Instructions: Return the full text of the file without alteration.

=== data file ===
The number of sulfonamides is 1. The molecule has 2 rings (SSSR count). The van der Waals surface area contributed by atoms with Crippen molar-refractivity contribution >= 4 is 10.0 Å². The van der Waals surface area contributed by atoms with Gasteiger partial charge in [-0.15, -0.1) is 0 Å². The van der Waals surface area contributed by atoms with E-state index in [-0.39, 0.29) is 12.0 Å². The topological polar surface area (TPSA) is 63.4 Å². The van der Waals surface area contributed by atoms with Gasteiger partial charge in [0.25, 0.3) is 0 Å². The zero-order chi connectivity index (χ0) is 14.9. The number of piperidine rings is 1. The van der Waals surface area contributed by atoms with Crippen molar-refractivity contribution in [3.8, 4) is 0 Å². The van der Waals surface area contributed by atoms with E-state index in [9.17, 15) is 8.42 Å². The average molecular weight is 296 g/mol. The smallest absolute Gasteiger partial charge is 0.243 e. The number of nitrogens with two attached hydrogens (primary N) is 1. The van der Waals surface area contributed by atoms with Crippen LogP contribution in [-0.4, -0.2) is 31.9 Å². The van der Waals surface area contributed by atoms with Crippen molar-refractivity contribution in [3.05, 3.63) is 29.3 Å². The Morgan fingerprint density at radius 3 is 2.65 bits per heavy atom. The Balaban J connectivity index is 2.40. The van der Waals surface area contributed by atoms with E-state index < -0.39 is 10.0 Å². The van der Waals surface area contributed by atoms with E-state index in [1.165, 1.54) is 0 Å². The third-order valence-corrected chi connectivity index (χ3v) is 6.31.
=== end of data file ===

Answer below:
The number of sulfonamides is 1. The molecule has 2 rings (SSSR count). The van der Waals surface area contributed by atoms with Crippen molar-refractivity contribution >= 4 is 10.0 Å². The van der Waals surface area contributed by atoms with Gasteiger partial charge in [-0.15, -0.1) is 0 Å². The van der Waals surface area contributed by atoms with E-state index in [-0.39, 0.29) is 12.0 Å². The topological polar surface area (TPSA) is 63.4 Å². The van der Waals surface area contributed by atoms with Gasteiger partial charge in [0.25, 0.3) is 0 Å². The zero-order chi connectivity index (χ0) is 14.9. The number of piperidine rings is 1. The van der Waals surface area contributed by atoms with Crippen molar-refractivity contribution in [3.8, 4) is 0 Å². The van der Waals surface area contributed by atoms with E-state index in [9.17, 15) is 8.42 Å². The average molecular weight is 296 g/mol. The smallest absolute Gasteiger partial charge is 0.243 e. The number of nitrogens with two attached hydrogens (primary N) is 1. The van der Waals surface area contributed by atoms with Crippen LogP contribution in [-0.4, -0.2) is 31.9 Å². The van der Waals surface area contributed by atoms with Crippen molar-refractivity contribution in [3.05, 3.63) is 29.3 Å². The Morgan fingerprint density at radius 3 is 2.65 bits per heavy atom. The Balaban J connectivity index is 2.40. The van der Waals surface area contributed by atoms with E-state index < -0.39 is 10.0 Å². The van der Waals surface area contributed by atoms with E-state index in [1.165, 1.54) is 0 Å². The third-order valence-corrected chi connectivity index (χ3v) is 6.31.